Four, read the rules. I accidentally entered a contest that was run by a time share scam and subscribed to a magazine (I just had to write “cancel” on the bill and send it back but it was still a hassle). I also found that some contests were limited to certain states in the U.S. and others required a participant do more than just fill out a form and hit enter. So again, when it says “Did you read the rules?” read the rules.
The prizes for the contests I entered were quite varied but I broke them down into categories:
Monetary: These were contests that offered cash prizes, mostly in the form of gift cards and usually redeemable at the company offering the sweepstakes.
Miscellaneous: These were sweepstakes that offered smaller prizes, and were usually instant win or one day contests. The prizes ran from sunglasses to books and even candles.
Household goods: There were quite a few sweepstakes that offered prizes for the home including cleaning supplies, appliances and decorative items. One company offered to build a deck off your house and another offered flooring.
Electronics: The prizes in these sweepstakes ranged from cameras to home entertainment centers.
Vehicles: There were several forms of transportation offered as sweepstakes prizes from ATV’s, motorcycles, cars and trucks, boats, RV’s and one that was giving away a small plane (I missed the entrance deadline on that one which was kind of disappointing, not that I wanted to win a plane but it would be fun to say I did).
Trips: There were a lot of trips offered from travel to concerts and events, theme parks, resorts and tours of both domestic and international locations. Disney and NYC tied as the top destinations followed by Universal Studios and Las Vegas.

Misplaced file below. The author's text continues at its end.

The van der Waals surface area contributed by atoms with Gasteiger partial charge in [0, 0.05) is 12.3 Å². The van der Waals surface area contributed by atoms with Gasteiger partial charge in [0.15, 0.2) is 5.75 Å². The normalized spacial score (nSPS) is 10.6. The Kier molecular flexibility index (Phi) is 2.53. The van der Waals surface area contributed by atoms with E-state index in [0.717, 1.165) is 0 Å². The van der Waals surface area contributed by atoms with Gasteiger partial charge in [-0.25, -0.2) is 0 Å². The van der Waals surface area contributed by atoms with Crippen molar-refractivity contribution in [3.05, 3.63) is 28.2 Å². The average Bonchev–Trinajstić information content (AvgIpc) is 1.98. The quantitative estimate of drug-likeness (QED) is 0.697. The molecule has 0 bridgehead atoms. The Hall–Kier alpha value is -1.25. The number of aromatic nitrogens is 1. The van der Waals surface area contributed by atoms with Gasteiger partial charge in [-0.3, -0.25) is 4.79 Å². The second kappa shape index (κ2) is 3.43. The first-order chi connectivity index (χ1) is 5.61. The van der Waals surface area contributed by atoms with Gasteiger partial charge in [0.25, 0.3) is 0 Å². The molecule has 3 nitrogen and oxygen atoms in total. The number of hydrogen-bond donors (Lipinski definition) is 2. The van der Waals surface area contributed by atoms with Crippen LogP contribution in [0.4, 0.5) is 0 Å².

Houses: There were two sweepstakes that offered houses. I didn’t want to win either of those contests because the logistics of far away real estate would just be complicated.
Perhaps the strangest prize was a ride along in an Indy car. I’m not sure I could handle that; I’d probably get motion sickness and puke.
Entering the contests broke down into different categories.
The first were on Twitter and they were “retweet to win”. You simply retweeted their tweet and you were entered.
The second was the instant win contest, you entered and you got an immediate message that you did or didn’t win. These were generally attached to a grand prize contest which would be awarded at the end of the sweepstakes and every daily entrance counted.
The third was the once daily entrance. Every day you could go to the web site, fill out the form, although usually all you had to do was enter your email address and the rest of the information was still on file.
The fourth was the weekly contest. You could enter once a week towards the grand prize. Some offered weekly giveaways.
The fifth was the One entry per email address, although some specified one entrance per household to prevent people with multiple email addresses using each for a separate entrance.
The final was the product code. These are contests where you buy a product and enter the code on line, there was one where you took a photo of a Minion Twinkie and posted the photo that also falls into this category. I only entered two of these contests.
There was one Once per month contest but since I was only doing the experiment in August it was a single entry.
The notification on the sweepstakes were either instantly or within a week or two of the end of the contest although one had a gap of four months between the end of the entry period and the actual drawing (this may have been a typo in the rules).
Considering that the majority of the contests won’t notify the winners for a while I will have to do monthly updates until at least December. I will also have to check my spam file every day in case I am notified and the computer sorts it as a junk email. And so now having finished my 31 days of entering sweepstakes I can sit back and wait to rake in my winnings.